Mumm, a sparkling wine brand from Rotkäppchen-Mumm Sektkellereien since 2002, has been redesigned. When it comes to the material of the label, the manufacturer uses paper instead of plastic in accordance with consumers’ wishes for sustainable packaging. The bottle neck will continue to be encased in aluminum foil in accordance with EU regulations.
The last comprehensive revision of the bottles of the variety “Mumm vintage sparkling wine” is now 24 years ago. In 1998, the label design was changed, with the brand name “Mumm & Co.” is placed above the variety designation contained in a relatively small label (“no-label look”).
The labels are now made of paper instead of plastic. According to a survey from March 2021 (Simon-Kucher & Partners), 73 percent of German consumers value sustainable packaging. “The Mumm brand took this change in values as an opportunity to switch from plastic labels to more sustainable paper labels, thus responding to consumers’ ever-growing environmental awareness,” according to the official press release.
Excerpt from the press release
The eye-catching appearance of the bottle attracts the consumer’s attention. Furthermore, the new paper label with the embossed logo letter gives the bottle a unique character – the label’s silver edge also ensures a special shine and thus a high-quality appearance. At the same time, the high brand recognition value of the well-known brand logo is maintained.
With the design presented last December, the brand name moves back to the rectangular label. The variants “Mumm Dry”, “Mumm Rosé Dry” and “Mumm Extra Dry” are affected by the redesign. According to the results of market research, the new presentation generates “an increase in qualitative perception and a more valuable positioning”. The brand name used in embossing gives the product a new feel. The differentiation of the varieties based on different colors is still given. According to the manufacturer, the new design is “modern and minimalist”.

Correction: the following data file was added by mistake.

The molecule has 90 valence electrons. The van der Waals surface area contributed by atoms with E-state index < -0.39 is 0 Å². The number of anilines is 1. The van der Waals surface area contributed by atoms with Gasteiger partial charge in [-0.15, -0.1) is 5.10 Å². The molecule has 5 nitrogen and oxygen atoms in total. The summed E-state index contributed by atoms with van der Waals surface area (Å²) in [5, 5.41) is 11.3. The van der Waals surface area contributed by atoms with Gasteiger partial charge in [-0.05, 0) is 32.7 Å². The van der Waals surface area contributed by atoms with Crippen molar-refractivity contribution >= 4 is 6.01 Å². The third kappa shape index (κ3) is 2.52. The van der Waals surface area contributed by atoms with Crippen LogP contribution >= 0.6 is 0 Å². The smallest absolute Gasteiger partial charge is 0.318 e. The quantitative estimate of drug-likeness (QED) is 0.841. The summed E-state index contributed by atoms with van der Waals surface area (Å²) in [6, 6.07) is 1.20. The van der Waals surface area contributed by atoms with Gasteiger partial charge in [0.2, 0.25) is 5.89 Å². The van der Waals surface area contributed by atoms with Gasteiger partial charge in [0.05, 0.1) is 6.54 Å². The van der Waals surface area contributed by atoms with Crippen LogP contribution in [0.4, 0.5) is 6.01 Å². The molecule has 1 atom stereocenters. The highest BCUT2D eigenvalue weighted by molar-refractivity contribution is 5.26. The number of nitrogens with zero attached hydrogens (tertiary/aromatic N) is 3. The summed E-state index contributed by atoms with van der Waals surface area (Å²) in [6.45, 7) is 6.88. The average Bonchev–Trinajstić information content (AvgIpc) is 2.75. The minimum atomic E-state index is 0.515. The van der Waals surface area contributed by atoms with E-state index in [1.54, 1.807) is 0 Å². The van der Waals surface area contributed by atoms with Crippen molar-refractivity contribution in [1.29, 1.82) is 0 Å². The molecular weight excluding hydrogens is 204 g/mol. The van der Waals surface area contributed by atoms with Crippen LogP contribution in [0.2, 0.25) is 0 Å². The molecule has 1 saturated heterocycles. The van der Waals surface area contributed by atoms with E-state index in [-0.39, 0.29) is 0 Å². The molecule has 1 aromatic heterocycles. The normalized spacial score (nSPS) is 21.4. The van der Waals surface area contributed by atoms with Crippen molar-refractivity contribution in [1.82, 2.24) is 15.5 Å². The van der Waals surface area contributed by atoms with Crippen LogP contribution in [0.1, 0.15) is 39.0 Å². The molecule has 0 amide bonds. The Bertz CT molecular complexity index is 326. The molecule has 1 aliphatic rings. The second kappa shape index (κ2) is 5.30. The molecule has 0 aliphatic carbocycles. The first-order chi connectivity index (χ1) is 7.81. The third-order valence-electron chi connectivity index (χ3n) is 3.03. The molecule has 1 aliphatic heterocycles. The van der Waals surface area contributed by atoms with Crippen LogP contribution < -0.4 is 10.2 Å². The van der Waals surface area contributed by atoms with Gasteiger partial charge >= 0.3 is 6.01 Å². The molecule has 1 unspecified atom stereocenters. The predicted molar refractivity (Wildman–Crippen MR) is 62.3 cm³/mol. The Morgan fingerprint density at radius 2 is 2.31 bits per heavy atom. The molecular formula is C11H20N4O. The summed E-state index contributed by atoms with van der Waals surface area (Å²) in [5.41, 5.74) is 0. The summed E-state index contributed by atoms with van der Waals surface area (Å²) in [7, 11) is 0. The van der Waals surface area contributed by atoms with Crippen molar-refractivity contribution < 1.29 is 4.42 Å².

The new design has been on the market since January 2023
Some people will surely ask themselves: the manufacturer changes the labels to a more sustainable solution, but sticks to the use of the metal (aluminum) foil capsule, which encloses the stopper and the bottle neck? That’s the way it is. Strictly according to EU regulations. Because EU regulation VO (EU) 2019/33 stipulates that the bottle neck of a sparkling wine must be completely or partially covered with foil.
Unfortunately, no satire: As part of the wine inspection, Saar winemaker Florian Lauer (VDP-Weingut Peter Lauer, Ayl) was banned from selling the sparkling wine bottles he had produced, as they were not encapsulated (without foil capsules) and therefore did so. does not meet the legal requirements. For the administrative court in Trier, Lauer wanted to ensure that he could also offer the sparkling wine bottles for sale without the prescribed equipment, because from an environmental protection point of view, such equipment, including the foil capsule, was a great burden in the winemaker’s opinion. Lauer calculated that one champagne capsule is responsible for CO₂ emissions of 48 grams. Abandoning the capsule for all sparkling wines produced in Germany could therefore lead to CO₂ savings of 16,800 tonnes of CO₂ for around 350 million bottles per year (source). The administrative court in Trier rejected the application. In the next instance, the higher administrative court in Koblenz will now decide.
In summary: a winegrower wants to avoid waste, but the state wine inspectors do not allow him to do so. If the foil cap is at best a “good feature” and the wire frame (Agraffe) is already sufficient to secure the stopper, then the use of such a foil cap should be questioned. In my opinion, the shiny metallic foil is not only not “pretty”, it also requires lousy fiddling, similar to blister packaging, one of the worst packaging inventions of all. It is possible that the manufacturer Mumm would also have liked to do without this tricky feature, which is also harmful to the environment. According to current case law, however, there is apparently little discretion in this regard.
It’s absurd. On the one hand, the state campaigns to save energy, use resources as sustainably as possible and avoid waste. On the other hand, government agencies implement regulations that de facto work against these goals. In Germany, the regulatory fixation is already very pronounced.